# A new global in drag

I think it's safe to say that it's universally accepted that a class definition containing global $someVar is a tell-tale sign of bad code. A class is scoped, its methods are scoped and neither of them should rely on the global scope to function. The same applies to a trait: because it can be used in a variety of classes, a trait must be context (and scope) agnostic. If it requires a property to be present, the trait must define it. If that property has to be of a particular type, the only thing you could do is define a property, and enforce an abstract setter for it, which imposes type restrictions. However, this is unreliable, given that multiple traits can be used, it might cause conflicts with the user and the class itself has direct access to the property, too. Lastly: this approach brings us back to square one: a trait like this is no longer a trait. This implies that a trait cannot have dependencies. If a trait has a dependency, it ceases to be a trait: it's either an abstract class, or an Interface, but definitely not a trait. There is, however a tiny sliver of grey-area here: Whilst it's not my idea of best practice, one might argue that it's acceptable to write a trait, to be used in tandem with an Interface, for example: a single Interface that ensures data models are traversable, like the IteratorAggregate interface. In that case, a trait like this could perhaps be acceptable. trait IteratorAggregateTrait { public function getIterator() { if (!$this instanceof IteratorAggregate) {
throw new \LogicException(
sprintf(
'%s must implement IteratorAggregate to use %s',
get_class($this), __TRAIT__ ) ); } return new ArrayIterator($this);
}
}


# Valid use-case

For reasons I've explained above, it's clear that your example isn't something best handled with traits. It might be useful at this point to serve up a small, 100% valid example of a trait. Suppose you've got some models that represent either a DB record, user input (form data), or something else entirely. All of these models contain user information, including an email address. A model with setters is ideal to ensure that, whenever some data is gathered, that data is then validated (ie filter_var($email, FILTER_VALIDATE_EMAIL)). Because these classes represent different things (db record or form), they're likely to inherit from an abstract class already. Rather than duplicating the email setter, a trait can be used: trait UserDataTrait { public$email = null;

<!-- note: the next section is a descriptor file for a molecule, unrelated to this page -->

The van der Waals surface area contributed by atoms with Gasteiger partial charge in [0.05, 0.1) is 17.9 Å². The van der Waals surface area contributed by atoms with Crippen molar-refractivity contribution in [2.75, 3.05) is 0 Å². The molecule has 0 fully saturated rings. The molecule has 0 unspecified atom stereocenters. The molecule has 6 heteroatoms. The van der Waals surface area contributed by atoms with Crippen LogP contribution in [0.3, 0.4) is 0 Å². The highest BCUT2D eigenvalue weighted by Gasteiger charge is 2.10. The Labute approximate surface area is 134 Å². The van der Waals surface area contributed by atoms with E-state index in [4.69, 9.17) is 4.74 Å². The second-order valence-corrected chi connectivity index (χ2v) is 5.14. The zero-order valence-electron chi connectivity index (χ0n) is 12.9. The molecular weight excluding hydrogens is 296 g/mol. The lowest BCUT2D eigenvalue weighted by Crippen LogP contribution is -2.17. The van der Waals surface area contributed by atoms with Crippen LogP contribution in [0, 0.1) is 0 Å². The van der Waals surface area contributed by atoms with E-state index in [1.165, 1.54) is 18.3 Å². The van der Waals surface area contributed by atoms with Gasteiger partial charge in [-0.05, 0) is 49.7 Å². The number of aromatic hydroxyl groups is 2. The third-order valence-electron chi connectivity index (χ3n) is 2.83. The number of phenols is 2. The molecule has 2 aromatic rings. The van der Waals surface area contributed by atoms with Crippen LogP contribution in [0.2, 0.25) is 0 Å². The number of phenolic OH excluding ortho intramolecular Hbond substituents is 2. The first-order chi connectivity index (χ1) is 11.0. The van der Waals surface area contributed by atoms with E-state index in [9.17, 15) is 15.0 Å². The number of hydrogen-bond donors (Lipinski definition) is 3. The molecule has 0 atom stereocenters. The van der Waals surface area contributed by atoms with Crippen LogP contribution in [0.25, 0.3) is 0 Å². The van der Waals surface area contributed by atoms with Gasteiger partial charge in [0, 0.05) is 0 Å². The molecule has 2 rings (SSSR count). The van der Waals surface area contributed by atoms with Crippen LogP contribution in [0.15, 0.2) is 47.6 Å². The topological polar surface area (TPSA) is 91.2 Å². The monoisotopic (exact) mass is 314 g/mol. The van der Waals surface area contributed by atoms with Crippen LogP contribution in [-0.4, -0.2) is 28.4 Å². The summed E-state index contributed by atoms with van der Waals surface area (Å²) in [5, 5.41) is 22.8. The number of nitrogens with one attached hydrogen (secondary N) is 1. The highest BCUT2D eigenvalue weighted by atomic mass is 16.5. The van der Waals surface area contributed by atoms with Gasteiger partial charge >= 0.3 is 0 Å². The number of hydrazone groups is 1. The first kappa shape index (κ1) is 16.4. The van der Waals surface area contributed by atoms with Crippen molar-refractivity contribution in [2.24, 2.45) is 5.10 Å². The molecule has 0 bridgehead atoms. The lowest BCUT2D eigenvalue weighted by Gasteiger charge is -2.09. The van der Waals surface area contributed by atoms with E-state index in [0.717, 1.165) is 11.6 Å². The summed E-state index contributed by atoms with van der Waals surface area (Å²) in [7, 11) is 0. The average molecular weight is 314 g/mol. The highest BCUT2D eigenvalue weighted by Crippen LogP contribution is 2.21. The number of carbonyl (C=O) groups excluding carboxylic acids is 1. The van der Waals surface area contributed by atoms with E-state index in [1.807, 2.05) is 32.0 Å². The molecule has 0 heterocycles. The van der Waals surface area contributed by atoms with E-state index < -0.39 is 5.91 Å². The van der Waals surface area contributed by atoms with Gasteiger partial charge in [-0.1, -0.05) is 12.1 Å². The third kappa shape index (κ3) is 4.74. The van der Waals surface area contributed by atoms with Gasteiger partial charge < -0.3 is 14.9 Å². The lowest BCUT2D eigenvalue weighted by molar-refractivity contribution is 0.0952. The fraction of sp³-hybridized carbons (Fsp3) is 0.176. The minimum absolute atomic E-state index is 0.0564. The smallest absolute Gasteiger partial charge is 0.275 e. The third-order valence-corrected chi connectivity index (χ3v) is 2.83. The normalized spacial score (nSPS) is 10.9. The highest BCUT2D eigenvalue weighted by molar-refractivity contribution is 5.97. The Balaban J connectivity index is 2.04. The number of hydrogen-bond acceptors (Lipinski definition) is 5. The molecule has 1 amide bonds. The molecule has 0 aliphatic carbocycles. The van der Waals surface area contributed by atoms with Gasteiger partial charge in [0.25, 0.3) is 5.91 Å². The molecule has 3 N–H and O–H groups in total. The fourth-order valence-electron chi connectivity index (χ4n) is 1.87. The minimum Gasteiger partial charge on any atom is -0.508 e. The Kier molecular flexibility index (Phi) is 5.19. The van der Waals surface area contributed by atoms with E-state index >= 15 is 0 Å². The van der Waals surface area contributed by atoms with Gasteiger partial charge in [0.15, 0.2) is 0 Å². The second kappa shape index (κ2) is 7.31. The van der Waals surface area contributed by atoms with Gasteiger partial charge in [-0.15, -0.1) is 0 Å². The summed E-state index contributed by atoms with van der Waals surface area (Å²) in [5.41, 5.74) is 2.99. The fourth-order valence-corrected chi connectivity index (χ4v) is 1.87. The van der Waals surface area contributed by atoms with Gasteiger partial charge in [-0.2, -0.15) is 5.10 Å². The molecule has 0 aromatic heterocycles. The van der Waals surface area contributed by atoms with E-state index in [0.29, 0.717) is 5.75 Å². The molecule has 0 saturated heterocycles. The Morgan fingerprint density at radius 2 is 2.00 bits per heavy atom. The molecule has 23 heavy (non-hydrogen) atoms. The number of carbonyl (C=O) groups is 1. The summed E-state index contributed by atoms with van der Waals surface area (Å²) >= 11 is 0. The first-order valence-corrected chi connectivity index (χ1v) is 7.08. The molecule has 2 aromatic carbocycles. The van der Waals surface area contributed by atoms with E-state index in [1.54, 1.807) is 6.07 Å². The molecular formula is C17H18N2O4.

public function setEmail($email) { if (!filter_var($email, FILTER_VALIDATE_EMAIL)) {
}
$this->email =$email;
return $this; } }  # Wrong namespace Just a little nit-pick: I don't like the fact that your trait is defined in the Model namespace, while it's pretty clear that it can't be used anywhere else but in the controller. # Update Time for an update. While I stand (firmly) by what I've stated previously (traits not being in a position to impose a contract), there are certainly people who will argue that they can. Not in the least because PHP's trait construct enables you to declare abstract methods: trait Evil { protected$dependency = null;
public function someMethod()
{
return $this->dependency->getValue(); } abstract public function setDependency(SomeType$dep);
}


This trait, then, imposes a partial contract on its user: the class that uses the trait must define the setDependency method. So what's the problem, you might say? The problem is simple: traits were introduced to solve supposed problems that might require multiple inheritance, hence a class can use more than one trait, and it's possible for the class to resolve conflicts regarding method names by itself. So let's assume the trait above is being used, and you have a couple more traits lying around, one of which looks like this:

trait Pure
{
public $dependency = null; public function setDependency(Container$container)
{
$this->dependency =$container;
return $this; } }  Now, imagine you have a class that uses both these traits (assume Evil::setDependency is not declared abstract here): class FromHell { use Pure, Evil { Pure::setDependency insteadof Evil; } }  Congrats, the contract imposed by the trait is broken, along with its functionality, simply because the class has chosen to adhere to the contract imposed by Pure. It doesn't take a rocket scientist to realize that traits, whilst they can, in theory, impose a minimal contract, are not as potent at ensuring the contract is adhered to. Now this was a simple example, but if you want a more plausible scenario: Assume 2 traits, A and B, both define a method logError, A::logError writes to a default log file, B is more generic, and expects you to pass a resource as an argument, or writes to stderr by default. Because your project is rather large, you're dealing with multiple levels of inheritance and at some point, some classes end up implementing both traits. Of course, depending on what class it is, either A::logError is given a higher precedence, or B:logError. The latter is more likely to be used in workers/crons/backend code. It's very likely that your project, seeing as you're relying on traits so much, contains code that looks like this: $traits = class_uses($object); if (isset($traits['A']))
{